The Scientist

» microbiome and disease/medicine

Most Recent

image: Sea Star Comeback?

Sea Star Comeback?

By | May 9, 2016

Hordes of baby sea stars on the Pacific coast survived the summer and winter of 2015—promising news about populations that have been devastated by a wasting disease.

0 Comments

image: Narrow-Spectrum Antibiotic Could Spare the Microbiome

Narrow-Spectrum Antibiotic Could Spare the Microbiome

By | May 9, 2016

A drug that singles out Staphylococcus aureus leaves gut-dwelling microbiota largely intact, a mouse study shows.

0 Comments

image: Breast Milk Primes Gut for Microbes

Breast Milk Primes Gut for Microbes

By | May 5, 2016

Maternal antibodies engender a receptive gut environment for beneficial bacteria in newborn mice.

2 Comments

image: Most Gut Microbes Can Be Cultured

Most Gut Microbes Can Be Cultured

By | May 4, 2016

Contrary to the popular thought that many species are “unculturable,” the majority of bacteria known to populate the human gut can be grown in the lab, scientists show.

0 Comments

image: Transparency Now

Transparency Now

By | May 1, 2016

Science is messy. So lay it out, warts and all.

1 Comment

image: Contributors

Contributors

By and | May 1, 2016

Meet some of the people featured in the May 2016 issue of The Scientist.

0 Comments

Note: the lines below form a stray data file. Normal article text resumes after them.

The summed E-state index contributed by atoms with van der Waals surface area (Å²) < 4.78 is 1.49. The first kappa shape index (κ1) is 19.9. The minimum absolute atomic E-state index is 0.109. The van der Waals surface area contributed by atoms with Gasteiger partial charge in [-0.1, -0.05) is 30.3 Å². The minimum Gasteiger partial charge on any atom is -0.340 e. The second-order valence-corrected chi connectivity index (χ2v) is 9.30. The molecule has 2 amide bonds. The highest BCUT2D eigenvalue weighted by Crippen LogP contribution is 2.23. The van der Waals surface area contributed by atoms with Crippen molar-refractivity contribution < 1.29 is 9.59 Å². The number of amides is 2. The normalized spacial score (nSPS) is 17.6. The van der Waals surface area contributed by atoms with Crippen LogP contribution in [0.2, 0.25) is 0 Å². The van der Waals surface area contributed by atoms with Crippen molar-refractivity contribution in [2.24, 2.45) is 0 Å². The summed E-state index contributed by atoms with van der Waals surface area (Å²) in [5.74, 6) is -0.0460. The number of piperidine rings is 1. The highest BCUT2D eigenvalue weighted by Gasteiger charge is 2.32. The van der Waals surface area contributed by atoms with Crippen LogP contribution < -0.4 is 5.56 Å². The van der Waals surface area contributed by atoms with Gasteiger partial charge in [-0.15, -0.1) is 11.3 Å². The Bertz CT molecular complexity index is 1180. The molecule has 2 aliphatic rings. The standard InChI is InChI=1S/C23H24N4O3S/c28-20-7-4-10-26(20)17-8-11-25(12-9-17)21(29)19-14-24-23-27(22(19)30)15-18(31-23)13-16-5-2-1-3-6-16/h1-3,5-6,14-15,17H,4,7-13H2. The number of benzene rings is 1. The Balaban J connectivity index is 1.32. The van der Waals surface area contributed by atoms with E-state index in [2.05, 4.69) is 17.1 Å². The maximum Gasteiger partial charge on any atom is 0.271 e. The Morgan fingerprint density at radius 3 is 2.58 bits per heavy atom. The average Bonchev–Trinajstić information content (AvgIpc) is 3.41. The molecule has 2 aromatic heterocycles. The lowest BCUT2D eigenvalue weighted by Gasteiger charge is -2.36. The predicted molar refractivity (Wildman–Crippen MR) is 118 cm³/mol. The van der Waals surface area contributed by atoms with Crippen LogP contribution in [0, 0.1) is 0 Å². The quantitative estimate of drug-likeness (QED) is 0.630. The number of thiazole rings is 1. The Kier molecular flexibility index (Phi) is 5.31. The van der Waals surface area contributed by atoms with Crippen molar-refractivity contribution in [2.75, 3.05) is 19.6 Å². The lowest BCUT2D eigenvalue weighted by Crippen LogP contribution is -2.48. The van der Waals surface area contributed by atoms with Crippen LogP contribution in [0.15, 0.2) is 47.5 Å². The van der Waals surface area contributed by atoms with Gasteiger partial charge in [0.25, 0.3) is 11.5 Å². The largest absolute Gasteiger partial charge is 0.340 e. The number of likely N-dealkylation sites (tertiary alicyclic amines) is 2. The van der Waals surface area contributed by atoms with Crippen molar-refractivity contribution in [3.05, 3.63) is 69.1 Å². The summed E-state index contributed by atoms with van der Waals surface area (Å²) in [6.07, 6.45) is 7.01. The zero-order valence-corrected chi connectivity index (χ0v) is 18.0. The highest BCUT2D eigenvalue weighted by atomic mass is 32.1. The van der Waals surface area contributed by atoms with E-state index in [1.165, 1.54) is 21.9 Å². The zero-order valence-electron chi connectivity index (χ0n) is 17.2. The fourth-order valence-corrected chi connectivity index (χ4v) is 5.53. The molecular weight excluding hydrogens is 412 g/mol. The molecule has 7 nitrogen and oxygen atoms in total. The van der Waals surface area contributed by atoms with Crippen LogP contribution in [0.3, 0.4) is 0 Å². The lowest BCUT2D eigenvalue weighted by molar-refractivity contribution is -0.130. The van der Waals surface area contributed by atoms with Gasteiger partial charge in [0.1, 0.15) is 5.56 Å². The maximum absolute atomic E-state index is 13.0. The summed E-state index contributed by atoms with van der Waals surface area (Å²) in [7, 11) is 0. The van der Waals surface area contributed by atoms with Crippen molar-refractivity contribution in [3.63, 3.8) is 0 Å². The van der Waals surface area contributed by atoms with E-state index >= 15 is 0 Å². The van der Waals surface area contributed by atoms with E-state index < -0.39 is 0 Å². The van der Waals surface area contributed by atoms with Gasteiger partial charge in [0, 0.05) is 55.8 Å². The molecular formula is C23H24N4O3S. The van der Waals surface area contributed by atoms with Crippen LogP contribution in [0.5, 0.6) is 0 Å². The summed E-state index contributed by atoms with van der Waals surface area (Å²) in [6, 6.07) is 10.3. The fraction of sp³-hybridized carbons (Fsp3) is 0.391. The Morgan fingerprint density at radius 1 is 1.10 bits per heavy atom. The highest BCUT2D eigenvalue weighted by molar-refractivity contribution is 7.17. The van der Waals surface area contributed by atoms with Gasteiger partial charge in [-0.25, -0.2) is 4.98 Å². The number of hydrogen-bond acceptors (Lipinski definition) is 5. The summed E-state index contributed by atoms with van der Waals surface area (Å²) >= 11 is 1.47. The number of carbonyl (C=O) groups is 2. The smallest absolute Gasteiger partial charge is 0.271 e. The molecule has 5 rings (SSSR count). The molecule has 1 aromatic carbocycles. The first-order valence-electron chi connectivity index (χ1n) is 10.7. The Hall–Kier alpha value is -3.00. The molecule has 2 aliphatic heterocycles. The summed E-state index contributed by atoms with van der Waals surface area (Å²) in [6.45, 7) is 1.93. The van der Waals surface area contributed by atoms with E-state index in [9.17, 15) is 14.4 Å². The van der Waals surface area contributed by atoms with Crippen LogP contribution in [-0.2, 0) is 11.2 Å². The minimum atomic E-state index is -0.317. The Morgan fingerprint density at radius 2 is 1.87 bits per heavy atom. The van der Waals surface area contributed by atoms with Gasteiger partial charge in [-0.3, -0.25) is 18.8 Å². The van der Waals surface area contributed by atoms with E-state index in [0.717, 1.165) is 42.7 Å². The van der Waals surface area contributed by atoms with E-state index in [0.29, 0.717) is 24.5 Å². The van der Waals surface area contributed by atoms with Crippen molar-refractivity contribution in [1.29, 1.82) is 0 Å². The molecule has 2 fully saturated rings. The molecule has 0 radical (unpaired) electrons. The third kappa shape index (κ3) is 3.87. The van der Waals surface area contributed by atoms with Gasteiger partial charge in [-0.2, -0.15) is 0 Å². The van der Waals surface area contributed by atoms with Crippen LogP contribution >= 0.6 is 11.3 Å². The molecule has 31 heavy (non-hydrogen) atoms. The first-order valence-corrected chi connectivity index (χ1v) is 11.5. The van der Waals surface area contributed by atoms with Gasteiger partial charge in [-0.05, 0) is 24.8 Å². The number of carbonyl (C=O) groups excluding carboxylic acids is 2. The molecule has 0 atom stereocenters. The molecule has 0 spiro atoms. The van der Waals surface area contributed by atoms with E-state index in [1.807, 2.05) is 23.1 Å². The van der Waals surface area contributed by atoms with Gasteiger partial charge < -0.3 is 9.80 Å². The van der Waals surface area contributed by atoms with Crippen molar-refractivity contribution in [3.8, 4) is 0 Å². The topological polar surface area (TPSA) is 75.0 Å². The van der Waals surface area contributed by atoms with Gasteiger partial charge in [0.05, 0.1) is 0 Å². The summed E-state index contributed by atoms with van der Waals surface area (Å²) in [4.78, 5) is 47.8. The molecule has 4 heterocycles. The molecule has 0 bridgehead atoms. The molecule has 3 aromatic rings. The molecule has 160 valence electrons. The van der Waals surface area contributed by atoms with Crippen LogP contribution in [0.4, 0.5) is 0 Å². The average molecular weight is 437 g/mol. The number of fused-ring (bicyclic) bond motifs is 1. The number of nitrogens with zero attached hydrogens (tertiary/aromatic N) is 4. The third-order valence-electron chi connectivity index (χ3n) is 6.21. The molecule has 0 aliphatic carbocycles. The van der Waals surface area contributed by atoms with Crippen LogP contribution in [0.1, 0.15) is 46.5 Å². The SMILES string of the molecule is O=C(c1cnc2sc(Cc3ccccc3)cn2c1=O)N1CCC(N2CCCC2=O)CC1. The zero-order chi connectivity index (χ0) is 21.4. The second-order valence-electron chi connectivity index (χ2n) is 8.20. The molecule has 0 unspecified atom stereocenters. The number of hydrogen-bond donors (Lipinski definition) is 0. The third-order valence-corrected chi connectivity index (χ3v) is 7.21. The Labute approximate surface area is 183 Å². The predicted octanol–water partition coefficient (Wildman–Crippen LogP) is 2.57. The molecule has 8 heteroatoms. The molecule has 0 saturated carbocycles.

image: Antibodies Prevent HIV Infection in Monkeys

Antibodies Prevent HIV Infection in Monkeys

By | April 29, 2016

Infusing anti-HIV antibodies provides macaques with protection against infection for up to six months, according to a study.

0 Comments

image: Transplanted Fecal Microbes Stick Around

Transplanted Fecal Microbes Stick Around

By | April 28, 2016

Donor bacteria coexist with a recipient’s own for three months after a fecal transplant.

2 Comments

image: Study: “Dirty” Mice More Humanlike

Study: “Dirty” Mice More Humanlike

By | April 21, 2016

Housing laboratory mice with those reared in a pet store makes the lab rodents’ immune systems more similar to those of people.

2 Comments

image: “Hunger Hormone” No More?

“Hunger Hormone” No More?

By | April 20, 2016

Ghrelin promotes fat storage not feeding, according to a study.

3 Comments

Popular Now

  1. The Meaning of Pupil Dilation
    Daily News The Meaning of Pupil Dilation

    Scientists are using pupil measurements to study a wide range of psychological processes and to get a glimpse into the mind.

  2. Exercise-Induced Muscle Factor Promotes Memory
  3. Illustrating #FieldworkFails
  4. Transmissible Cancers Plague Mollusks
Biosearch Technologies